Environmental regulations in shipping: Policies leaning towards globalization of scrubbers deserve scrutiny
Peer reviewed, Journal article
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Original versionTransportation Research Part D: Transport and Environment. 2016, 47 67-76. 10.1016/j.trd.2016.05.004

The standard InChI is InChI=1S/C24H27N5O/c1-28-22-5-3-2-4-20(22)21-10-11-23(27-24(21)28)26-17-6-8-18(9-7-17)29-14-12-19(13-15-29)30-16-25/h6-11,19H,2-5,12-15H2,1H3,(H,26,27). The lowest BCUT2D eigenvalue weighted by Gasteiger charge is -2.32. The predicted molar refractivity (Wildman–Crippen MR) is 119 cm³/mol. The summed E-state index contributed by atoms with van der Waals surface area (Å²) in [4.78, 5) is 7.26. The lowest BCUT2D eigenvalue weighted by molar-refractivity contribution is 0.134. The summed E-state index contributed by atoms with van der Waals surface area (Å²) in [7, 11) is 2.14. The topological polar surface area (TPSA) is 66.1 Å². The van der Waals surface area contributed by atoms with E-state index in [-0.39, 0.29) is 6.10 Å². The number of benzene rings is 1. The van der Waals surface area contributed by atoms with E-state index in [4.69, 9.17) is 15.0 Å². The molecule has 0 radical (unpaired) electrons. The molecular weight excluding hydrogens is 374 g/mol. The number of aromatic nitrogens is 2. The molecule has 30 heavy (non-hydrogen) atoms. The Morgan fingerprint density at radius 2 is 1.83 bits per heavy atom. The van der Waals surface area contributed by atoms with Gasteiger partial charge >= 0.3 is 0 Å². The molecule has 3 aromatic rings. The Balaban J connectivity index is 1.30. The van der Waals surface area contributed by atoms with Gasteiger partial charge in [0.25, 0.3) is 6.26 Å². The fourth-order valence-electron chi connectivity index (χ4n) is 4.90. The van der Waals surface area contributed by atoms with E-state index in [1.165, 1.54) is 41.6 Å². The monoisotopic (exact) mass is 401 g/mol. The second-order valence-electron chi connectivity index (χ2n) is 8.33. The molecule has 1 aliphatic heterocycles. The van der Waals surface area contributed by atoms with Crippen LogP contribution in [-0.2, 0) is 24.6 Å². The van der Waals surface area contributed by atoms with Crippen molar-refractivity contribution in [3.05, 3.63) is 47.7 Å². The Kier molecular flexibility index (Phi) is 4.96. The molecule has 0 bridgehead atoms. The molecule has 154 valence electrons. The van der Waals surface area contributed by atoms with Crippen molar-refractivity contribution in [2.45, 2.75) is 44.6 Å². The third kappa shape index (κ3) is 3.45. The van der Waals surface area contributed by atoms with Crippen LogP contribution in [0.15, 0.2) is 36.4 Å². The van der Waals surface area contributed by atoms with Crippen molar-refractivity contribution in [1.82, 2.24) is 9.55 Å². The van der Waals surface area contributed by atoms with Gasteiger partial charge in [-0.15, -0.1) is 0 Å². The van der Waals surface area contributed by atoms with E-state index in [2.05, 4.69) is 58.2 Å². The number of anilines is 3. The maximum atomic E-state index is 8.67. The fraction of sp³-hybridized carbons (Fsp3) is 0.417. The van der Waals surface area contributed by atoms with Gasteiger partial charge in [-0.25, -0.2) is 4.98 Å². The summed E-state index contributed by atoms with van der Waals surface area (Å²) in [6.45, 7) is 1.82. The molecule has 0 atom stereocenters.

ABSTRACT Emission regulations for Sulphur oxides (SOx) and nitrogen oxides (NOx) are motivated by health- and other environmental objectives in local and regional settings, while global warming concerns motivate policies for carbon dioxide (CO2). We point out that the direction chosen by the International Maritime Organization (IMO) – to tighten SOx and NOx limits globally - carries important risks. First, extending to a global setting the present regulations in coastal emission control areas (ECAs, in North America and Northern Europe) gives negligible or negative environmental benefits, and raises global warming impacts. Second, ‘end-of-pipe’ solutions, such as scrubbing and tuning, become dominant responses, and they reduce energy efficiency. Third, the adoption of these end-of-pipe solutions carry risks of deflecting attention from development of cleaner fuels and improving energy efficiency. Distinguishing local environmental benefits from global ones is important in general, and our research concludes that in the case of shipping, this distinction better serves the needs of the local environment, the global climate, and conserves on abatement costs.